Barison and Ross, of course, reject this false Romantic view. For them, the heroes are the French, who are in the process of rescuing Heidegger’s ideas from this German romantic poison and inserting the crucial elements of humanity that were missing in the Heideggerian version. Even Syberbeg at the end realises that Holderlin’s romantic vision of the Ister river is gone forever, and in fact was always a myth. The Ister river is a brute presence in the world and has often been a fundamental part of man’s engagements in its region -- and it will continue to be so. It's flowing nature will always offer various opportunities for cultural metaphor. For Holderlin, the German Romantics, and even the Nazis, the metaphor that they arrived at was false and led Germany in the wrong direction. We come back to Stiegler's assertion that technology's dynamism is constantly forcing us to face the question: who am I? In attempting to answer that question, the Romantic Germans, down to the Nazis, went so far as to claim that they were the descendants of the tragic-age Greeks and that they should free themselves from the weakening influences of Western culture that produced humanism. The French Heideggerians, not caught up with the Germanic obsession of their tragic destiny, were free to employ Heidegger's phenomenological methods with respect to technology in more fruitful ways.

OK, it’s an intriguing and provocative thesis, but the film, itself, fails to deliver, because it fails fundamentally as a narrative. It’s not really a road film (or a wasserstrasse film), since the feeling of a narrative journey is mostly missing, despite all the signposts and title pointers along the way. The repetitive use of the same images also fails, even though some reviewers have praised the “decontextualising” nature of these repetitions that offer a “fugal” structure to the film. No, I don’t think so. Such a careful structuring would have been nice, but the film, as it stands, doesn't have a narrative presence. The interviews are somewhat woolly, too, with long pauses and stray background noises getting in the way. Thematic characters like Antigone, who figured prominently in Holderlin’s poem, appear to be awkwardly inserted into the film and then dropped. Overall, the viewing experience was not as enlightening as it could have been., and the film's effectiveness, such as it is, is primarily as a written text presented on the screen for reading. This is not an existential film, and it does not exploit the potential that the cinematic medium offers for existential engagement on this subject. It was a bold and challenging effort, but it came up short.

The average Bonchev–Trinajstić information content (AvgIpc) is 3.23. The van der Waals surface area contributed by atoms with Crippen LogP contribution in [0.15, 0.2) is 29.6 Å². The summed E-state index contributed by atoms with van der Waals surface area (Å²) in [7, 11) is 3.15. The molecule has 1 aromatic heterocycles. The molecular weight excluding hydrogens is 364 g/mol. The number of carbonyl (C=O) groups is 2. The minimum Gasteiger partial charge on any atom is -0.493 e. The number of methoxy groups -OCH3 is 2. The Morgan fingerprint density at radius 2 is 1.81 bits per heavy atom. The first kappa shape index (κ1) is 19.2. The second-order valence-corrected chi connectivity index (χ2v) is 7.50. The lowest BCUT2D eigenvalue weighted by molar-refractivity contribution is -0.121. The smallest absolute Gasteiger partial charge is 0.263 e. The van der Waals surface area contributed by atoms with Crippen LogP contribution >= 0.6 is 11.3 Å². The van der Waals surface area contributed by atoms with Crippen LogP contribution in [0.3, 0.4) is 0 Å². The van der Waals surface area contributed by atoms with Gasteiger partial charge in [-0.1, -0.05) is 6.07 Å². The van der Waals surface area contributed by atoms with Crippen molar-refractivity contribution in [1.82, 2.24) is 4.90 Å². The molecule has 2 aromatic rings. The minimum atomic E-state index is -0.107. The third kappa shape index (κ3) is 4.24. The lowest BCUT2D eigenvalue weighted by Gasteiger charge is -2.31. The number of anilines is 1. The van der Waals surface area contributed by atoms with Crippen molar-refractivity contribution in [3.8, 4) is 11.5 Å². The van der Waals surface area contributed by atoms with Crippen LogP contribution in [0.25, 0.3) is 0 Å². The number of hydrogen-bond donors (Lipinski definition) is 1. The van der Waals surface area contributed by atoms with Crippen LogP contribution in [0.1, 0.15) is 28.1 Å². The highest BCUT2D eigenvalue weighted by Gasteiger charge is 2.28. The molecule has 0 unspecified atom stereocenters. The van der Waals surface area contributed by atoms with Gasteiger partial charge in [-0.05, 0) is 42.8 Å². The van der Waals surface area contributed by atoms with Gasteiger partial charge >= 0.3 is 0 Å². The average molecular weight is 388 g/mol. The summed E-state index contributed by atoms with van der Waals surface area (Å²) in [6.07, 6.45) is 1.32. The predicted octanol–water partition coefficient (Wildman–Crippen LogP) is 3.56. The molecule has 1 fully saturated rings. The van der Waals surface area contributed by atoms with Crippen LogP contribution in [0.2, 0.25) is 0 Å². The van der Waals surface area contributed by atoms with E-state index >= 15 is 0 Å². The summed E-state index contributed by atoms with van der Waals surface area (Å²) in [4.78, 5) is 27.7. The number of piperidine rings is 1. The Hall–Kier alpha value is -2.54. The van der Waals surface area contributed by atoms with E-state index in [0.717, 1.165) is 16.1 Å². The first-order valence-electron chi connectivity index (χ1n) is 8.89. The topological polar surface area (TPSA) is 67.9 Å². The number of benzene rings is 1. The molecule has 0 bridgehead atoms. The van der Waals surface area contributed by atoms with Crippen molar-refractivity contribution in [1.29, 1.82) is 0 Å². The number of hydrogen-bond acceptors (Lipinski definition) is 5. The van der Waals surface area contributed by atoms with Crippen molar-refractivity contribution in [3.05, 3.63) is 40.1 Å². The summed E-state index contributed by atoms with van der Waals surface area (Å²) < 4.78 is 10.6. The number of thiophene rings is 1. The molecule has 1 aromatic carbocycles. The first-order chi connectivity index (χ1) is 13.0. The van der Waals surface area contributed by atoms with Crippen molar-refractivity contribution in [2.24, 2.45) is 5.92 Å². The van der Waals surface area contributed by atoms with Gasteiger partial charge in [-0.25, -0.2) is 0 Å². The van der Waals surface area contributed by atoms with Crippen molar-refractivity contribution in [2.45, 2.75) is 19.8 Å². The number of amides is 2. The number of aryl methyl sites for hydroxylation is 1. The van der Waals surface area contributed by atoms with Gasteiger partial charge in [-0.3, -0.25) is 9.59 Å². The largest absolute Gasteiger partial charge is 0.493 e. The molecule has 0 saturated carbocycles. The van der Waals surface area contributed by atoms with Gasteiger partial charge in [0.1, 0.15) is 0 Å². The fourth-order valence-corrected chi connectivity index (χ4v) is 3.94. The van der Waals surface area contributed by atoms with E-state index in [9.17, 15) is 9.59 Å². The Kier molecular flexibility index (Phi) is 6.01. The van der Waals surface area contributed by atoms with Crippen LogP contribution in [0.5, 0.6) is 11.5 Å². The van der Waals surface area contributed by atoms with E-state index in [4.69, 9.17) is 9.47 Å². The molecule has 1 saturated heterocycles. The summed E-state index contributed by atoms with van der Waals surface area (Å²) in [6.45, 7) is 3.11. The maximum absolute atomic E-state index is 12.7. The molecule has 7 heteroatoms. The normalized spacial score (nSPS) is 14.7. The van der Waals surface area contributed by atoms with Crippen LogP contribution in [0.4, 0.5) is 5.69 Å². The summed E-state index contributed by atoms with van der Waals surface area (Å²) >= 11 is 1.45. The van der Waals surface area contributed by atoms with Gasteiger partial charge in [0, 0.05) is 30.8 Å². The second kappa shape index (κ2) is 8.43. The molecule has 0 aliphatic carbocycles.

All of this discussion finally brings me to “Carloss James Chamberlin”’s lengthy essay, “Draggin’ The River: The Ister”. Despite its overly ironic style, and even though I reject many of its dogmatic assertions about Heidegger, one has to admit that this piece is packed with erudition and insights. Although it’s more like a verbal guitar riff than a carefully structured thesis, Chamberlin’s piece is actually a more compelling narrative, more “cinematic”, if you will, than the The Ister film, itself. If you are interested in Heidegger and only have three hours, read the essay.